Moving from biological traits to functional relationships for use in dynamic models of marine benthic communities

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Building functional groups of marine benthic macroinvertebrates on the basis of general community assembly mechanisms

The accurate reproduction of the spatial and temporal dynamics of marine benthic biodiversity requires the development of mechanistic models, based on the processes that shape macroinvertebrate communities. The modelled entities should, accordingly, be able to adequately represent the many functional roles that are performed by benthic organisms. With this goal in mind, we applied the emergent group hypothesis (EGH), which assumes functional equivalence within and functional divergence between groups of species. The first step of the grouping involved the selection of 14 biological traits that describe the role of benthic macroinvertebrates in 7 important community assembly mechanisms. A matrix of trait values for the 240 species that occurred in the Rance estuary (Brittany, France) in 1995 formed the basis for a hierarchical classification that generated 20 functional groups, each with its own trait values. The functional groups were first evaluated based on their ability to represent observed patterns of biodiversity. The two main assumptions of the EGH were then tested, by assessing the preservation of niche attributes among the groups and the neutrality of functional differences within them. The generally positive results give us confidence in the ability of the grouping to recreate functional diversity in the Rance estuary. A first look at the emergent groups provides insights into the potential role of community assembly mechanisms in shaping biodiversity patterns. Our next steps include the derivation of general rules of interaction and their incorporation, along with the functional groups, into mechanistic models of benthic biodiversity.
Biological communities (i.e. sets of co-occurring species) are at the heart of some of the most challenging issues currently raised in the field of ecology. These issues include the degree to which communities are shaped by stochastic versus deterministic processes, the potential for species traits to predict the structure and dynamics of communities and the role of environmental variability in space and time (Sutherland et al., 2013). The elucidation of the mechanisms of community assembly would not only enhance our fundamental understanding of ecological processes. It is also expected to increase our ability to conserve biodiversity and ecosystem function.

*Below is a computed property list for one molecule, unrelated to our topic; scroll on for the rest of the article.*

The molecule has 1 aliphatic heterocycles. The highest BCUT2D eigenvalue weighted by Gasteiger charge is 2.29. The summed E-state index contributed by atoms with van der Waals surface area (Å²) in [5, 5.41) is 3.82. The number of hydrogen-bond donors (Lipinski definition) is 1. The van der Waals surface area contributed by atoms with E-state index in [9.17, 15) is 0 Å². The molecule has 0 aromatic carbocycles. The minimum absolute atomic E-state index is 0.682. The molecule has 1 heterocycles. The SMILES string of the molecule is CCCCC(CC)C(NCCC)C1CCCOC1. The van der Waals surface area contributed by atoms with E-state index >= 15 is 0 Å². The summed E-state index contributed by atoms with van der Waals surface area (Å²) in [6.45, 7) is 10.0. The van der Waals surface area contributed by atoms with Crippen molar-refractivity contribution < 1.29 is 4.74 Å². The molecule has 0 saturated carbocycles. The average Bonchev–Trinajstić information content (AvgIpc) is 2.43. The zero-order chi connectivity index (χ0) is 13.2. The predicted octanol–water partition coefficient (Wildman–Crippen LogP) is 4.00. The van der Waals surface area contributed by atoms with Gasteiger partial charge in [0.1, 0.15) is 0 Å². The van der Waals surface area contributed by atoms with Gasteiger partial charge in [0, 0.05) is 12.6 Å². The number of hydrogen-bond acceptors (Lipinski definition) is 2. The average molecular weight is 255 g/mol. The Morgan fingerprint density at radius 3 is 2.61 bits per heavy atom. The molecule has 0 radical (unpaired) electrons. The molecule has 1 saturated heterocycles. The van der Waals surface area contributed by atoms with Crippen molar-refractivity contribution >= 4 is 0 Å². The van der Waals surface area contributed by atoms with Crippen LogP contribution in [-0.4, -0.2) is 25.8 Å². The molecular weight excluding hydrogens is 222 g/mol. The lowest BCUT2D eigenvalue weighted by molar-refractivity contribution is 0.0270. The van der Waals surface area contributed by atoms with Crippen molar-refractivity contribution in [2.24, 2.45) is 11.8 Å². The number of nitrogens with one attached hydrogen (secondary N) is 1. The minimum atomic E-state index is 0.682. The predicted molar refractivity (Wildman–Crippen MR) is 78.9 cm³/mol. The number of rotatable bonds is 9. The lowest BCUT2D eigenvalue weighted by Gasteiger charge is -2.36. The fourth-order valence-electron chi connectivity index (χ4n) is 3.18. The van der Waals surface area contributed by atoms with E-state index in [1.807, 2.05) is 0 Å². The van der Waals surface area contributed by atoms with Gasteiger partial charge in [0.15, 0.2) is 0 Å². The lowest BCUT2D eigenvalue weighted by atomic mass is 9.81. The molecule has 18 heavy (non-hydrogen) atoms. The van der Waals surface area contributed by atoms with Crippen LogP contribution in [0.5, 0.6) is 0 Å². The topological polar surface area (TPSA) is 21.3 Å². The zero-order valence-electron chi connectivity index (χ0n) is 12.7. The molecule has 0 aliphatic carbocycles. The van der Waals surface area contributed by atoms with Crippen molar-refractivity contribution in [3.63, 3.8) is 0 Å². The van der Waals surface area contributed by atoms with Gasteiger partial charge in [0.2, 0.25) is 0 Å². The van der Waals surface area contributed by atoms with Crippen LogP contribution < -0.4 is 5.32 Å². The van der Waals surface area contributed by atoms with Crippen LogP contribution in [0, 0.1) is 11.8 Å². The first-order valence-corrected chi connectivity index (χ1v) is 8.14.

Function here refers to the second of the meanings assigned to the term by Jax (2005). It is associated with questions, such as “how is the whole sustained” or “what do specific parts contribute to this”. Answering these questions is important, because we value the services provided by a functioning whole. Yet, in view of the current rate of environmental change and its potential impacts on biodiversity (Bellard et al., 2012), we cannot reliably answer them without first addressing the questions that Jax (2005) linked to the functioning of the specific parts, such as “which processes occur” or “how do organisms interact with each other and with their environment”.
The effort to answer these questions in the marine benthos has been dominated by statistical methods of multivariate analysis (Clarke, 1993; Legendre and Gauthier, 2014). These methods rely on data from temporal and/or spatial sampling schemes, aimed at capturing the species abundance patterns of a system’s macro-, meio- or microbenthic compartment. They often use correlations between environmental variables and community composition with the goal of explaining variations in the latter (ter Braak and Prentice, 2004). With the addition of tools for the analysis of spatial and temporal patterns (Dray et al., 2006; Blanchet et al., 2008) multivariate analysis has become a very efficient exploratory technique. However, its correlative nature, along with its difficulty to account for key ecological phenomena, has restricted its ability to reveal the role of community shaping processes (James and McCulloch, 1990).